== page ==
Text based languages (E.g. Python etc) have ways to separate and reuse code as well as overcoming may other Scratch limitations.

Ok, so where next?

I’ve never used it but there is an extended implementation of Scratch (Read: spin-off) called Snap! It looks very similar so your Scratch learning won’t be wasted but it has added capabilities (e.g. larger stage, more functions) that make it suitable for a serious introduction to computer science for high school or college students.
Take a look at https://snap.berkeley.edu/index and they have a manual here: https://snap.berkeley.edu/snapsource/he ... Manual.pdf

If you wanted to investigate other visual based languages (rather than text based languages like Python, C++ etc) then try searching online for "online game builder”. These systems tend to lean towards creating arcade games but you may find something that suits your needs and they can be a lot of fun to test out.

If you’re looking at Python then be sure to check out the Code Club Python projects here: https://projects.raspberrypi.org/en/codeclub
Also Microsoft have a video course on Python here: https://cloudblogs.microsoft.com/openso ... beginners/

Good luck and let us know how you get on.

MisterEd
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Re: Scratch resources for adults?

Fri Feb 14, 2020 10:49 pm

I understand where you are coming from. I started out with a TRS-80 Model I in 1979. I started with Basic on my TRS-80 and Atari computers. When I got a PC in 1995 I used QBasic and QuickBasic. As a Software Engineer I used Fortran, Visual Basic, and Visual C++. I found it harder and harder to keep up as programming language got more and more complex. Note from about 1997 to 2007 I also used several Linux distributions: Slackware, Redhat, and Fedora.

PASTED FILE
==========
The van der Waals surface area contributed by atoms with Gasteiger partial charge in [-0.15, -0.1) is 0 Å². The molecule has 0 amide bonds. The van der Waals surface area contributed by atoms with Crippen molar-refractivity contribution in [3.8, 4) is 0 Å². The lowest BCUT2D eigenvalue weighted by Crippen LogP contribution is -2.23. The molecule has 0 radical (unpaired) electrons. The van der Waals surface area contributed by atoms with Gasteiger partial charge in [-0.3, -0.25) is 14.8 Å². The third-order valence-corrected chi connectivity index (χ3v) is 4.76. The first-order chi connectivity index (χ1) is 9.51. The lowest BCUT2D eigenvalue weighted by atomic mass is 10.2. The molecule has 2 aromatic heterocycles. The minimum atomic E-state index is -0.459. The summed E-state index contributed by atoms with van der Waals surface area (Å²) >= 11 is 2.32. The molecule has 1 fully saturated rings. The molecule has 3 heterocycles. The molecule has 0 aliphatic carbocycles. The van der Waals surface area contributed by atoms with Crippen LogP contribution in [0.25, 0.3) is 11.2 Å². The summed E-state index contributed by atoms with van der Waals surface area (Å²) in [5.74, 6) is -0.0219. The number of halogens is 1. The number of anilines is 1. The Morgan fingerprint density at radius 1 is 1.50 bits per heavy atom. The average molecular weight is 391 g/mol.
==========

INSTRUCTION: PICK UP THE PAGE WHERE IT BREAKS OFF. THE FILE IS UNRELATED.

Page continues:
One time as a challenge I took several executable programs and tried to reverse engineer them using Visual Basic. I found I came close to the program part and the visual interface. Since Visual Basic and Visual C++ are based on the same core language it only took a few minutes to convert the Visual Basic programs to equivalent Visual C++ ones.

I have a Raspbian Pi 3B+ and a Raspbian Pi 4B 4GB.

I did some Scratch 2.0 programming on the Raspbian Pi 3B+ but found it too slow for Scratch 3.0. I found the same for the Raspbian Pi4B. Things changed for the Raspbian Pi 4B when the Scratch 3.0 Desktop version became available. Scratch 3.0 on the Raspbian Pi 4B is now my preferable way to do Scratch.

I am trying to learn Python 3 on the Raspbian Pi 4B. I use the Thonny IDE. (I also have the Thonny IDE for Python on my Windows PC.) I use the Genie IDE for C programming on the Raspbian Pi 4B.

Since I also enjoy electronics I bought the SunFounder Super Starter Learning Kit V3.0. This combined electronics with learning C and Python on the Raspberry Pi.

You might find this useful: